Nomakhosi Makolota is an up-and-coming property developer with huge dreams – and the passion and beginner know-how to match.
The 42-year-old investor has already developed 14 studio apartments on property that she purchased in Senoane, Soweto in 2011, and aims to begin phase 2 of this project in the next couple of months.
So inspiring is her achievement, and her commitment to property development, that the former travel agent has just been crowned the winner of the ‘Beginner Investor’ category of the SAPIN (SA Property Investor Network) 2021 Investor of the Year awards.
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Makolota grew up in Pimville, Soweto, and although pursued a career in travel and tourism after completing her studies in this field, she says this was not her dream. Rather, she wanted to build a legacy by developing property for people living in the township.
And with the encouragement of her grandmother, she is well on her way to doing just that.
The rental units she has developed – with the aid of TUHF’s uMaStandi finance, is currently giving her a positive cash flow, and she plans to buy and develop more residential properties that provide people with a sense of dignity.
This is her story:
How old were you when you first decided that you wanted to develop and own property? And what lead to that decision?
I was about 19/20-years old and was studying at a tertiary institution. Growing up in the township and seeing the living conditions of those around me ignited my dream to develop high quality residential rental apartments in the township.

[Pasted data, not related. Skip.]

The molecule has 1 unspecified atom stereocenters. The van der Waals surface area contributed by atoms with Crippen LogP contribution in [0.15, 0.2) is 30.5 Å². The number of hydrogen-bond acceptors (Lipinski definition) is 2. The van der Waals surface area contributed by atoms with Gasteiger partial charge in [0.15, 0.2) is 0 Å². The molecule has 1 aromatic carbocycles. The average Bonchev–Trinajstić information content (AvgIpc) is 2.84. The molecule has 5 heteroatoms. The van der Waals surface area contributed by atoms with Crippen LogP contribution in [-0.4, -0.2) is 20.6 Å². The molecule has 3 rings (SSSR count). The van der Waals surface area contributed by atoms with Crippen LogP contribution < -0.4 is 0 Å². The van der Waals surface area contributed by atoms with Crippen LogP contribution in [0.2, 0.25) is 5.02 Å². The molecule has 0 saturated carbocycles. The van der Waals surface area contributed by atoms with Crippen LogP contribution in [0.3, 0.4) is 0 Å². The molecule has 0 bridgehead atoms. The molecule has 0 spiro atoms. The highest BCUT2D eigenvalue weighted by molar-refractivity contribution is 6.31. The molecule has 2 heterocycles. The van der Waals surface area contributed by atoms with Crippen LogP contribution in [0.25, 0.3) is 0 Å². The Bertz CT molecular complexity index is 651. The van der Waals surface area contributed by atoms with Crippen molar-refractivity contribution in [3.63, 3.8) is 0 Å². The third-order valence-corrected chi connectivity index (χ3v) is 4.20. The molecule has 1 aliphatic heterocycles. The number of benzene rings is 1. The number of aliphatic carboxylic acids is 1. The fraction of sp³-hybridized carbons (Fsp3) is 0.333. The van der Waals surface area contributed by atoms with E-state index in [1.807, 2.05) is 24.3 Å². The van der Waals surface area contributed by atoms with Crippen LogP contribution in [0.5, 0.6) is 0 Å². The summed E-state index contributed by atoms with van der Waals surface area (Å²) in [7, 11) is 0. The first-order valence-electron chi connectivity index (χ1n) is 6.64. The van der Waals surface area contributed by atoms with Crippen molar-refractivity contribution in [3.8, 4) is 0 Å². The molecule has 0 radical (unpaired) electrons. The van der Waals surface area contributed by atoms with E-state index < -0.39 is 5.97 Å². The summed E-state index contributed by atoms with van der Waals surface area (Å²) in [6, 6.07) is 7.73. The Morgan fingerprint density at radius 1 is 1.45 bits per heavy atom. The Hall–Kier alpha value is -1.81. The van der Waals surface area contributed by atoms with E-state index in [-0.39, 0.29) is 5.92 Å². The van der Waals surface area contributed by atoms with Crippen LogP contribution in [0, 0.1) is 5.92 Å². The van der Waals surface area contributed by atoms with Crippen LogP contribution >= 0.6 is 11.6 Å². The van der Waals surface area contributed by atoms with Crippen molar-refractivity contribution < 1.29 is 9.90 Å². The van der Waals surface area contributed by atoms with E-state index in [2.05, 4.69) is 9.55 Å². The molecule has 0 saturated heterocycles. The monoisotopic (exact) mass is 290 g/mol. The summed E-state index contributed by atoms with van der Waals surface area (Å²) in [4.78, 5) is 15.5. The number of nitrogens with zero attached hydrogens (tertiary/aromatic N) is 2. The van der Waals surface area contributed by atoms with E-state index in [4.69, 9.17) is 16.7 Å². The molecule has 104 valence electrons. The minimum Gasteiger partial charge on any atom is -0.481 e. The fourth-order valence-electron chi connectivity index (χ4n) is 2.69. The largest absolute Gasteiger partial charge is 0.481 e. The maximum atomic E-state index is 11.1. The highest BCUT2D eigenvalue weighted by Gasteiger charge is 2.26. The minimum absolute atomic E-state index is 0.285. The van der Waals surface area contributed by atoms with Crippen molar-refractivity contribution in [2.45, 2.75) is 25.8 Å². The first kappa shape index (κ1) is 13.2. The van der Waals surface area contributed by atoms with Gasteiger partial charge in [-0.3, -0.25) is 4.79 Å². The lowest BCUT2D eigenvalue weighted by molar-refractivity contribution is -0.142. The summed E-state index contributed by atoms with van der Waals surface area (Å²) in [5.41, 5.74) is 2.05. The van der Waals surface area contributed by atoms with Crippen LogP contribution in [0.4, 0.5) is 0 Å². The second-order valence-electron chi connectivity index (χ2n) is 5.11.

When did you start preparing yourself and your finances to develop and/or buy? And how long did it take you from that day to actually realise your goal?
I bought three stands in 2011 for R150 000 but struggled to get finance or funding to develop any property on them. I even sold one of the stands with the hope of raising funds to develop properties on the others, but it was not enough. However, my mentor told me about the uMaStandi finance product. I applied for and received funding in 2019.
What was the hardest and/or most unexpected aspect of the property development and purchase process?
The most difficult part was getting finance as investors are often wary of property development in the township as rentals are low compared to the suburbs.
How would you advise other aspiring developers to navigate these challenges?
They need to do research on funding institutions that relate to their property development plans. For example, uMaStandi is a township property financier.
If you could go back and do it again, is there anything you would do differently? And if so, what, and why?
Yes, I would start the project with a professional team because some service providers take shortcuts and compromise the quality of the work.
What are the pros and cons that you have experienced as a young property developer?
The positives are that I was given training and mentored.
But, as a negative, I learned that people often do not take you seriously, and you have to fight hard to achieve your goal.
What advice would you give to other young aspiring property developers?
Do your research before purchasing a property and work with professionals to build a compliant structure.
Don’t let fear steal your dream.
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